A Fire Safety Notice is being served on apartments at Longboat Quay in Dublin this evening, setting a deadline for completion of essential fire safety works.
If these are not carried out within the time frame, the 900 residents face being evacuated.
Dublin City Council has not revealed what the time frame is, but it is likely to be a number of months.
The Longboat Quay management company say they have not yet formally received any notice from Dublin Fire Brigade.
Meanwhile, Longboat Quay Owners and Residents group have said an offer from the Dublin Docklands Development Authority towards the remedial works is wholly unacceptable and they dispute the figures.
The DDDA says they are putting up €2.75 million.
The Authority says this leaves owners with a bill of €2m, while owners say the remaining cost could be €2.5m.
Part of the DDDA's contribution comes from €1m already spent on the fire alarm system and a €250,000 loan write-off.
Owners also say the only formal offer they have received is for €750,000 from the DDDA, while an expected offer of €750,000 from the receiver, Duff & Phelps, has not yet been received.
They say while they welcome the offer, it is wholly unacceptable.
A statement from the DDDA earlier this evening said it, together with the receiver, will pay €2.75m of the cost.
This includes around €1m already spent on the fire safety alarm system.
The 900 residents in Longboat Quay say they are in a nightmare scenario as they face a massive bill to fix fire safety problems at the complex.
After initially being told to come up with €4m, owners are being told this evening that the nominal landlord, the DDDA, and the receiver will pay €2.75m in total.
This leaves owners with a bill of €2m between them.
Dublin City Council has said it will begin proceedings to evacuate the building if funds are not secured to begin the remedial works.
Today the National Asset Management Agency also told the Public Accounts Committee that it had spent multi-millions fixing another development by the same builder, Bernard McNamara.
Meanwhile, Martin McAleese has resigned from his position as independent chair of the Priory Hall Implementation Oversight Group in the wake of the news regarding Longboat Quay.
Mr McAleese owns a property at Longboat Quay and in a statement said the parallels with the Priory Hall development make his position untenable.
An owner and former resident of the apartment complex has said the Government has an obligation to help the owners and residents.
Speaking on RTÉ’s Today with Séan O'Rourke, Erica McKerrow-Berthon said the Government must step in to help the apartment owners.
"We're not responsible for the problems that have happened."
"I'm sure I'm like a lot of other owners of the apartments, I will not pay and I will stand outside and I will picket but I am not paying for somebody else’s mistakes," said Ms McKerrow-Berthon.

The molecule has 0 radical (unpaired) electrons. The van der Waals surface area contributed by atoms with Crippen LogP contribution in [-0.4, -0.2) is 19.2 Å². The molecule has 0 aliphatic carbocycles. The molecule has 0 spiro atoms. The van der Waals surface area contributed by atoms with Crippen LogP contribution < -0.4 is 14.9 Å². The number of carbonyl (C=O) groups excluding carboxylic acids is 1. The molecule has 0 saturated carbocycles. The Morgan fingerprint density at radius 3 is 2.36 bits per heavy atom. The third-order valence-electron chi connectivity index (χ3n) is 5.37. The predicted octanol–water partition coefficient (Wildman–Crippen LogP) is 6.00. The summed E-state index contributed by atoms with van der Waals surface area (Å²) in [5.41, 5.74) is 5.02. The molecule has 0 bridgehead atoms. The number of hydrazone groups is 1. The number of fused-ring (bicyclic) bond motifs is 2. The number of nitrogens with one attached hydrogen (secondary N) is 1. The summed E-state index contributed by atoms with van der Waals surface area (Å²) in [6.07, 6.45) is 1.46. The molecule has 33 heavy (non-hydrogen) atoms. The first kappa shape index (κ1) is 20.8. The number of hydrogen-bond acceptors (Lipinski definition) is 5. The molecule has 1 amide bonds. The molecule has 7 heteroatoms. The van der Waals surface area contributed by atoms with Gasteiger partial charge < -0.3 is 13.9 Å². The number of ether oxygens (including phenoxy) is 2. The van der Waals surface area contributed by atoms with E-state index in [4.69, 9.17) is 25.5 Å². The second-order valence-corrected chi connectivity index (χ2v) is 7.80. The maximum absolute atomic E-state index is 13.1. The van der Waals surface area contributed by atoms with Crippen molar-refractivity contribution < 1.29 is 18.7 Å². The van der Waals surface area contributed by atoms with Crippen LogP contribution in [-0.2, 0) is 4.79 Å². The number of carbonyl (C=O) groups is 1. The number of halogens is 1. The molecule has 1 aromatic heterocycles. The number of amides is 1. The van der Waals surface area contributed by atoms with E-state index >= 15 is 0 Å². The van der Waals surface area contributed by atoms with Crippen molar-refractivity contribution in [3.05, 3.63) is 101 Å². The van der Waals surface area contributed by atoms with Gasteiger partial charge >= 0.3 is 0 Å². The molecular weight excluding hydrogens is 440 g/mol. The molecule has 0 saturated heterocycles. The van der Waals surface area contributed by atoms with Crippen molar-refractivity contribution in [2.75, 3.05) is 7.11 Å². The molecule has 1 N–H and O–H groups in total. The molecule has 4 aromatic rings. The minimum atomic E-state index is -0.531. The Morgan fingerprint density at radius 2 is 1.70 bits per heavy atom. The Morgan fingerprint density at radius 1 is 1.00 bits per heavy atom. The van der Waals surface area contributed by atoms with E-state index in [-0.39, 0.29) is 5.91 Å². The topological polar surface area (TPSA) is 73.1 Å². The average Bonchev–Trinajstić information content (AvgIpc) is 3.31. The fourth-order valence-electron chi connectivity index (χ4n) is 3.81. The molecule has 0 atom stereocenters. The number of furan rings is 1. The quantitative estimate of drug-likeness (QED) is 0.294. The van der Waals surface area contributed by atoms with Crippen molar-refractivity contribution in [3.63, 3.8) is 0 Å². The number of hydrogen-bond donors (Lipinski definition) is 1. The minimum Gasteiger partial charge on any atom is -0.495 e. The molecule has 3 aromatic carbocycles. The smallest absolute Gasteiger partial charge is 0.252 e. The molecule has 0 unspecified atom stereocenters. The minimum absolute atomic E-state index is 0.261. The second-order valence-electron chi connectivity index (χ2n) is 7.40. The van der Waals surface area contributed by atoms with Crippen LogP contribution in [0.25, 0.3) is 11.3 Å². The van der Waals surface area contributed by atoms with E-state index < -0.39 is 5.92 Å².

"There's a problem in our stupid laws that protect people who build things and can walk away from them just because they're bankrupt, because it's not possible to go after somebody legally, doesn't make what they have done moral.
"And the Government has an obligation to help us."
Chartered building surveyor Val O’Brien said corners were cut in relation to building regulations prior to 2014.
Mr O'Brien said that at the time of the building of the Longboat Quay complex, the regulations in place were not as effective as they are today.
"They didn't have the system of periodic inspections throughout the course of the works," said Mr O'Brien.
"So, nobody was checking it and policing it and developers were allowed to carry on with building that they thought was correct, not necessarily aware of the technical details and unfortunately corners were cut."
The owners and residents want to have meetings with the Minister of the Environment and with the Lord Mayor of Dublin, according to a issued statement today.
The statement on behalf of Longboat Quay owners and residents said the management board for the complex met with Dublin Fire Brigade yesterday, who re-confirmed that there was no immediate risk of evacuation.
"We, the owners and residents of Longboat Quay, find ourselves in a nightmare scenario, whilst not of our own making, it is now our responsibility to find a solution," the statement also said.
"Last year, serious fire safety issues were identified in the development, which will cost approximately €4m to rectify. We, the owners, do not have the money to fund these costs and the situation has now reached crisis point.
"Dublin Fire Brigade has written to the Management Company, Dublin Docklands Development Authority (DDDA) and the Receiver to advise that it needs to see a plan that commits to carrying out the necessary remedial works in a short time scale."
NAMA Chief Executive Brendan McDonagh, meanwhile, has told the Dáil Public Accounts Committee that the agency has spent "multi millions" fixing serious issues with another major block built by Longboat Quay developer Bernard McNamara.
A spokesperson for NAMA said it was not disclosing the name of the development.
On Longboat Quay, he said negotiations were ongoing to reach agreement for the receiver to make a "meaningful" contribution towards meeting the costs of the works.
This money would come from NAMA. He said Longboat Quay had to be fixed and it was a terrible situation.
NAMA acquired 18 apartments in Longboat Quay when it appointed receivers.